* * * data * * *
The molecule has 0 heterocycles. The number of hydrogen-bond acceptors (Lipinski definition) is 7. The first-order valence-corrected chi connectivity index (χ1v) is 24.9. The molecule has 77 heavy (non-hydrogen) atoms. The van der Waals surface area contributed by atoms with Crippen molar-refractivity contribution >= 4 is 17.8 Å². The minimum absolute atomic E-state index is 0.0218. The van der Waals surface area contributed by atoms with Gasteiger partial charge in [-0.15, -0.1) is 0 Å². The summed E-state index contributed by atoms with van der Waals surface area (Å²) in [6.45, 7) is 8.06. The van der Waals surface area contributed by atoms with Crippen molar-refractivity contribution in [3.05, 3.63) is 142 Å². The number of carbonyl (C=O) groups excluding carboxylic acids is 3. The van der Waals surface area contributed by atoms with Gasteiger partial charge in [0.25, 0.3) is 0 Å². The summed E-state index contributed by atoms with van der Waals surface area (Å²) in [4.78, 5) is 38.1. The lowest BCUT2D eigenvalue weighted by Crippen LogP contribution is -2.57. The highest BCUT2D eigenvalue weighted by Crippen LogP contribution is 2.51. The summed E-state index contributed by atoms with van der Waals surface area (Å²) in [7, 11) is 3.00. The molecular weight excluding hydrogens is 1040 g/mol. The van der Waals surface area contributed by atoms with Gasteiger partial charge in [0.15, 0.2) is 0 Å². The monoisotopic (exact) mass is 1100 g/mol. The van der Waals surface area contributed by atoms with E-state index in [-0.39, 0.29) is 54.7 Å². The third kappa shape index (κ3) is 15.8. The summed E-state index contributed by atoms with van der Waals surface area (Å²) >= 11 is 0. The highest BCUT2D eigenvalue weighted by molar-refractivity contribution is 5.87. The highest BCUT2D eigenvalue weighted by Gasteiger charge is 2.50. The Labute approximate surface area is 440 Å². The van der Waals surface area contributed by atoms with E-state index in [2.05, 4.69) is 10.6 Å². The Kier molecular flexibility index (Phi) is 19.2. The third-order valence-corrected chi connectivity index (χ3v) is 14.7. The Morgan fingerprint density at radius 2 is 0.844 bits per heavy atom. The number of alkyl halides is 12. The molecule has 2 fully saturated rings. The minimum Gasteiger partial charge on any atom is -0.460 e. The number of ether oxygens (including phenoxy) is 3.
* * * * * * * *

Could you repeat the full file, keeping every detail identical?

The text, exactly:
The molecule has 0 heterocycles. The number of hydrogen-bond acceptors (Lipinski definition) is 7. The first-order valence-corrected chi connectivity index (χ1v) is 24.9. The molecule has 77 heavy (non-hydrogen) atoms. The van der Waals surface area contributed by atoms with Crippen molar-refractivity contribution >= 4 is 17.8 Å². The minimum absolute atomic E-state index is 0.0218. The van der Waals surface area contributed by atoms with Gasteiger partial charge in [-0.15, -0.1) is 0 Å². The summed E-state index contributed by atoms with van der Waals surface area (Å²) in [6.45, 7) is 8.06. The van der Waals surface area contributed by atoms with Crippen molar-refractivity contribution in [3.05, 3.63) is 142 Å². The number of carbonyl (C=O) groups excluding carboxylic acids is 3. The van der Waals surface area contributed by atoms with Gasteiger partial charge in [0.25, 0.3) is 0 Å². The summed E-state index contributed by atoms with van der Waals surface area (Å²) in [4.78, 5) is 38.1. The lowest BCUT2D eigenvalue weighted by Crippen LogP contribution is -2.57. The highest BCUT2D eigenvalue weighted by Crippen LogP contribution is 2.51. The summed E-state index contributed by atoms with van der Waals surface area (Å²) in [7, 11) is 3.00. The molecular weight excluding hydrogens is 1040 g/mol. The van der Waals surface area contributed by atoms with Gasteiger partial charge in [0.15, 0.2) is 0 Å². The monoisotopic (exact) mass is 1100 g/mol. The van der Waals surface area contributed by atoms with E-state index in [-0.39, 0.29) is 54.7 Å². The third kappa shape index (κ3) is 15.8. The summed E-state index contributed by atoms with van der Waals surface area (Å²) >= 11 is 0. The highest BCUT2D eigenvalue weighted by molar-refractivity contribution is 5.87. The highest BCUT2D eigenvalue weighted by Gasteiger charge is 2.50. The Labute approximate surface area is 440 Å². The van der Waals surface area contributed by atoms with E-state index in [2.05, 4.69) is 10.6 Å². The Kier molecular flexibility index (Phi) is 19.2. The third-order valence-corrected chi connectivity index (χ3v) is 14.7. The Morgan fingerprint density at radius 2 is 0.844 bits per heavy atom. The number of alkyl halides is 12. The molecule has 2 fully saturated rings. The minimum Gasteiger partial charge on any atom is -0.460 e. The number of ether oxygens (including phenoxy) is 3.